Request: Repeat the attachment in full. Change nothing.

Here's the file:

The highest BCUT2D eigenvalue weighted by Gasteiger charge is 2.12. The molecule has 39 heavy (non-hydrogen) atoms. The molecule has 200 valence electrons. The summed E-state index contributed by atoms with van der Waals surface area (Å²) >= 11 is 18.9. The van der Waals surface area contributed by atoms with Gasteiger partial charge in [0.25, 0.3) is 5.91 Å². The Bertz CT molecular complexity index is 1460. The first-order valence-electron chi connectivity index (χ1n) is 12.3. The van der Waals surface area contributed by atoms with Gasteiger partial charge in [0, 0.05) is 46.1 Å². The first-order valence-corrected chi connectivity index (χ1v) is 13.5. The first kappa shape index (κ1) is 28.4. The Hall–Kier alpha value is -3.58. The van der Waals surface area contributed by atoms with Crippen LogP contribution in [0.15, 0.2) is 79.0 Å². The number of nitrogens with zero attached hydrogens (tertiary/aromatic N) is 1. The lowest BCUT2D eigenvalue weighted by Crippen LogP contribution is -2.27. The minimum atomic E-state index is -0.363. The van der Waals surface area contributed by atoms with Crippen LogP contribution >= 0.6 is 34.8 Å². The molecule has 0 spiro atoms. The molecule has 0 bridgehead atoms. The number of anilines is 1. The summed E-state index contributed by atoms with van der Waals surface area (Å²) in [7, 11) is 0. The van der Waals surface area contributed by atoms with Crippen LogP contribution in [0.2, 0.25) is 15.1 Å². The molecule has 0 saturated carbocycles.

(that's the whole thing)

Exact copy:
The highest BCUT2D eigenvalue weighted by Gasteiger charge is 2.12. The molecule has 39 heavy (non-hydrogen) atoms. The molecule has 200 valence electrons. The summed E-state index contributed by atoms with van der Waals surface area (Å²) >= 11 is 18.9. The van der Waals surface area contributed by atoms with Gasteiger partial charge in [0.25, 0.3) is 5.91 Å². The Bertz CT molecular complexity index is 1460. The first-order valence-electron chi connectivity index (χ1n) is 12.3. The van der Waals surface area contributed by atoms with Gasteiger partial charge in [0, 0.05) is 46.1 Å². The first-order valence-corrected chi connectivity index (χ1v) is 13.5. The first kappa shape index (κ1) is 28.4. The Hall–Kier alpha value is -3.58. The van der Waals surface area contributed by atoms with Crippen LogP contribution in [0.15, 0.2) is 79.0 Å². The number of nitrogens with zero attached hydrogens (tertiary/aromatic N) is 1. The lowest BCUT2D eigenvalue weighted by Crippen LogP contribution is -2.27. The minimum atomic E-state index is -0.363. The van der Waals surface area contributed by atoms with Crippen LogP contribution >= 0.6 is 34.8 Å². The molecule has 0 spiro atoms. The molecule has 0 bridgehead atoms. The number of anilines is 1. The summed E-state index contributed by atoms with van der Waals surface area (Å²) in [7, 11) is 0. The van der Waals surface area contributed by atoms with Crippen LogP contribution in [0.2, 0.25) is 15.1 Å². The molecule has 0 saturated carbocycles.